University of Notre Dame faculty members continue to comment on the new encyclical Laudato Si’, issued by Pope Francis in Rome on Thursday (June 18). In an op-ed essay in Wednesday’s edition of the Chicago Tribune, Notre Dame President Rev. John I. Jenkins, C.S.C., writes that, “It is characteristic of this pope to speak as the Catholic leader but to seek to build bridges to all people who promote friendship and cooperation serving the good of all.

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The pursuit of "why?"

Author: John Fineran

The pursuit of the question, “Why?” has taken Siyuan Zhang from his native China to Notre Dame to find answers in the battle against breast cancer.    “I tell my students the best of the best have curious minds,” says Zhang, the Nancy Dee Assistant Professor of Cancer Research
 at Notre Dame’s Mike and Josie Harper Cancer Research Institute. “The best of the best are always asking, ‘why?’

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Kelsey Kremers earns NASA Earth and Space Sciences Fellowship

Author: Stephanie Healey

Kelsey Kremers, a graduate student in the Department of Biological Sciences, has earned a NASA Earth and Space Sciences Fellowship for her proposal, “Is arctic greening consistent with the temperature sensitivity of coupled carbon and nitrogen cycles?" The fellowship is very selective—only 64 fellowships were funded out of 391 applications this year.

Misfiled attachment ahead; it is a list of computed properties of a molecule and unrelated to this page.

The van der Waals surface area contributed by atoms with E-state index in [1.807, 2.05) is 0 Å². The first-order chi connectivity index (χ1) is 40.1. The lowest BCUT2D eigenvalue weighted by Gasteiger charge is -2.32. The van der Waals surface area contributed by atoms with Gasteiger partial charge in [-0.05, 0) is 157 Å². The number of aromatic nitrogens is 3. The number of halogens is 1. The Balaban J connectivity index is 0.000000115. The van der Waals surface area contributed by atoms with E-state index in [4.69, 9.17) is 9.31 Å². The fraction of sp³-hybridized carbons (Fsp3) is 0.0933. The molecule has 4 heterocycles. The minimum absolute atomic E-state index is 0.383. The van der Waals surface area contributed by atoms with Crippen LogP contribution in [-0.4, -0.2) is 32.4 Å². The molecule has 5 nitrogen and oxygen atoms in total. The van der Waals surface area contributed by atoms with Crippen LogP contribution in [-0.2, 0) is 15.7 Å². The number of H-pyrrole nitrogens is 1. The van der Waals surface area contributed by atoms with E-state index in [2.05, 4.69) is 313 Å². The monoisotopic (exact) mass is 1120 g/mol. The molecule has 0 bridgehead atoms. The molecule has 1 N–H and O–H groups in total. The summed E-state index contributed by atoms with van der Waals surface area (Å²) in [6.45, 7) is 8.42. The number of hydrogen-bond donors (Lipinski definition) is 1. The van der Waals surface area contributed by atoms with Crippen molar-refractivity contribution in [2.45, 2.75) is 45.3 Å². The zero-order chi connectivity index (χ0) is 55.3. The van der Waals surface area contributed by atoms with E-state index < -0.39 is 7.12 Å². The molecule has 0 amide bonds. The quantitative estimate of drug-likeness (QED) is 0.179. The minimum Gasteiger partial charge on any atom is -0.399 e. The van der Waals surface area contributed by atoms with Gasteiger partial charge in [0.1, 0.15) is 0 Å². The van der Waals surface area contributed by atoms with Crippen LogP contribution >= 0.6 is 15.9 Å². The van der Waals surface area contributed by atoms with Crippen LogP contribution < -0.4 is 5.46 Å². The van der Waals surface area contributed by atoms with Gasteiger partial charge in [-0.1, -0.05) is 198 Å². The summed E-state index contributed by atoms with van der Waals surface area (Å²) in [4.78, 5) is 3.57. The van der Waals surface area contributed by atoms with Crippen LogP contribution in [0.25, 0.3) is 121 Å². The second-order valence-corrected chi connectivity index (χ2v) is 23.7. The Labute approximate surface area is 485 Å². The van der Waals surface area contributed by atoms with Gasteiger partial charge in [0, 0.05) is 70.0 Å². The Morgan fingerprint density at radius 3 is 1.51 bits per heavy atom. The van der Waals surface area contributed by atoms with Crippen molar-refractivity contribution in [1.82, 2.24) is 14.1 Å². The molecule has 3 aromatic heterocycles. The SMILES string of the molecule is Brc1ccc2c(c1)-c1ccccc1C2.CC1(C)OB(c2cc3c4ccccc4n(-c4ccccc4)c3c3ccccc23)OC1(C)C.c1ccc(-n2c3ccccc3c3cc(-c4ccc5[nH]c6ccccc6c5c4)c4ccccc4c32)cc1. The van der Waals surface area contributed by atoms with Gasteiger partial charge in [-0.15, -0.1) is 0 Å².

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College of Science seniors honored at annual luncheon

Author: Stephanie Healey

The top graduating seniors in the College of Science were honored at the annual Dean’s Awards Luncheon on Friday, May 15 in the Jordan Hall of Science. Gregory Crawford, William K. Warren Dean of the College of Science, presented the Dean’s Award and Dean’s Research Award and the chairs of each department recognized the top students in each of their majors.  In addition, Anthony Hyder, professor of physics, was awarded the Shilts/Leonard Teaching Award.

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Anna Kottkamp named 2015 valedictorian

Author: Sue Ryan

Anna Kottkamp, an environmental science major from Wenatchee, Washington, has been named valedictorian of the 2015 University of Notre Dame graduating class and will present the valedictory address during the University Commencement Ceremony on May 17 (Sunday) at Notre Dame Stadium.

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New paper sheds light on harnessing the clinical potential of microvesicles released from cancer cells

Author: William G. Gilroy

Over the past few years, extracellular vesicles, or membrane sacs secreted from cells, have emerged as important mediators by which cells communicate with their surroundings to regulate a diverse range of biological processes. In addition, specialized roles for extracellular vesicles are beginning to be recognized in various diseases including cancer, infectious diseases and neurodegenerative disorders. Moreover, engineered extracellular vesicles are likely to have applications in drug delivery.